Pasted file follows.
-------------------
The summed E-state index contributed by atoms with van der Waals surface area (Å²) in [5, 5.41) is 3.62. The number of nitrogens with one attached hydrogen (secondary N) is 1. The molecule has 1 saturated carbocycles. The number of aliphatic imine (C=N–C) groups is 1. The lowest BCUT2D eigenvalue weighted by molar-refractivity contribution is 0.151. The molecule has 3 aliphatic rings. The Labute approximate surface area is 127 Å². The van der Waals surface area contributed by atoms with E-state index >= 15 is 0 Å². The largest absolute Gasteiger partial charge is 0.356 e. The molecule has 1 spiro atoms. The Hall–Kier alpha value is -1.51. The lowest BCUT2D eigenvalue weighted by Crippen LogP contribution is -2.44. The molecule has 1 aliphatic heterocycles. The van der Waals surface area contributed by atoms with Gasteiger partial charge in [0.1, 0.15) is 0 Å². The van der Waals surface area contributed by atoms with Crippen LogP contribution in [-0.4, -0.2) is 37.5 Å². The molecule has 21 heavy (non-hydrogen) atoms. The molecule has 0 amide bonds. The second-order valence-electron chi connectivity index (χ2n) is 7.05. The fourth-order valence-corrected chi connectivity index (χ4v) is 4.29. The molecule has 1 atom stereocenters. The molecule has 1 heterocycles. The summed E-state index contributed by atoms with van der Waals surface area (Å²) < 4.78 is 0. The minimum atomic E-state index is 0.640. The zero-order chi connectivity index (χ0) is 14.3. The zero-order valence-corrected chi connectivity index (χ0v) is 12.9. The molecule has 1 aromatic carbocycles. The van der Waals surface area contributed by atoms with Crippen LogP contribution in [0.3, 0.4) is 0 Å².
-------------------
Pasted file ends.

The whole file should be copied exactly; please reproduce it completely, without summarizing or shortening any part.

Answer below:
The summed E-state index contributed by atoms with van der Waals surface area (Å²) in [5, 5.41) is 3.62. The number of nitrogens with one attached hydrogen (secondary N) is 1. The molecule has 1 saturated carbocycles. The number of aliphatic imine (C=N–C) groups is 1. The lowest BCUT2D eigenvalue weighted by molar-refractivity contribution is 0.151. The molecule has 3 aliphatic rings. The Labute approximate surface area is 127 Å². The van der Waals surface area contributed by atoms with E-state index >= 15 is 0 Å². The largest absolute Gasteiger partial charge is 0.356 e. The molecule has 1 spiro atoms. The Hall–Kier alpha value is -1.51. The lowest BCUT2D eigenvalue weighted by Crippen LogP contribution is -2.44. The molecule has 1 aliphatic heterocycles. The van der Waals surface area contributed by atoms with Gasteiger partial charge in [0.1, 0.15) is 0 Å². The van der Waals surface area contributed by atoms with Crippen LogP contribution in [-0.4, -0.2) is 37.5 Å². The molecule has 21 heavy (non-hydrogen) atoms. The molecule has 0 amide bonds. The second-order valence-electron chi connectivity index (χ2n) is 7.05. The fourth-order valence-corrected chi connectivity index (χ4v) is 4.29. The molecule has 1 atom stereocenters. The molecule has 1 heterocycles. The summed E-state index contributed by atoms with van der Waals surface area (Å²) < 4.78 is 0. The minimum atomic E-state index is 0.640. The zero-order chi connectivity index (χ0) is 14.3. The zero-order valence-corrected chi connectivity index (χ0v) is 12.9. The molecule has 1 aromatic carbocycles. The van der Waals surface area contributed by atoms with Crippen LogP contribution in [0.3, 0.4) is 0 Å².